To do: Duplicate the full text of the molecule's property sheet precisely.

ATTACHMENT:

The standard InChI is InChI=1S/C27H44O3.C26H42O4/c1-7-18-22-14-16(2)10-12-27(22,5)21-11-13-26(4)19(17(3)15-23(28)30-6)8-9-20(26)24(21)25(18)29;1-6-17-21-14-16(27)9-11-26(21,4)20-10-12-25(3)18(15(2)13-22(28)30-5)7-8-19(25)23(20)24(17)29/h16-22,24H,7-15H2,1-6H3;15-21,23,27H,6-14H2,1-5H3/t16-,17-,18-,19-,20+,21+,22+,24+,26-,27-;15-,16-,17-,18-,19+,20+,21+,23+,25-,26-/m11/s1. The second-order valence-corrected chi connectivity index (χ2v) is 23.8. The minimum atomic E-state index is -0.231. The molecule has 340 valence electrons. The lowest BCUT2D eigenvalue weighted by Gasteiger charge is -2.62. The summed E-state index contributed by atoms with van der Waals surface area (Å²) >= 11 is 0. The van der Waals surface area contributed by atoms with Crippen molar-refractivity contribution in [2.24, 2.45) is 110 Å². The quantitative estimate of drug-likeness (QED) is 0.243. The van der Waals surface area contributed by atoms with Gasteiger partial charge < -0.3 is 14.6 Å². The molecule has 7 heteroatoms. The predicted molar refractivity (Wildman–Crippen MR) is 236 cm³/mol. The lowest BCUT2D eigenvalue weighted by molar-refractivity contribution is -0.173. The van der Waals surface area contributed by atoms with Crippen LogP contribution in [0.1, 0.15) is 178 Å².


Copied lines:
The standard InChI is InChI=1S/C27H44O3.C26H42O4/c1-7-18-22-14-16(2)10-12-27(22,5)21-11-13-26(4)19(17(3)15-23(28)30-6)8-9-20(26)24(21)25(18)29;1-6-17-21-14-16(27)9-11-26(21,4)20-10-12-25(3)18(15(2)13-22(28)30-5)7-8-19(25)23(20)24(17)29/h16-22,24H,7-15H2,1-6H3;15-21,23,27H,6-14H2,1-5H3/t16-,17-,18-,19-,20+,21+,22+,24+,26-,27-;15-,16-,17-,18-,19+,20+,21+,23+,25-,26-/m11/s1. The second-order valence-corrected chi connectivity index (χ2v) is 23.8. The minimum atomic E-state index is -0.231. The molecule has 340 valence electrons. The lowest BCUT2D eigenvalue weighted by Gasteiger charge is -2.62. The summed E-state index contributed by atoms with van der Waals surface area (Å²) >= 11 is 0. The van der Waals surface area contributed by atoms with Crippen molar-refractivity contribution in [2.24, 2.45) is 110 Å². The quantitative estimate of drug-likeness (QED) is 0.243. The van der Waals surface area contributed by atoms with Gasteiger partial charge < -0.3 is 14.6 Å². The molecule has 7 heteroatoms. The predicted molar refractivity (Wildman–Crippen MR) is 236 cm³/mol. The lowest BCUT2D eigenvalue weighted by molar-refractivity contribution is -0.173. The van der Waals surface area contributed by atoms with Crippen LogP contribution in [0.1, 0.15) is 178 Å².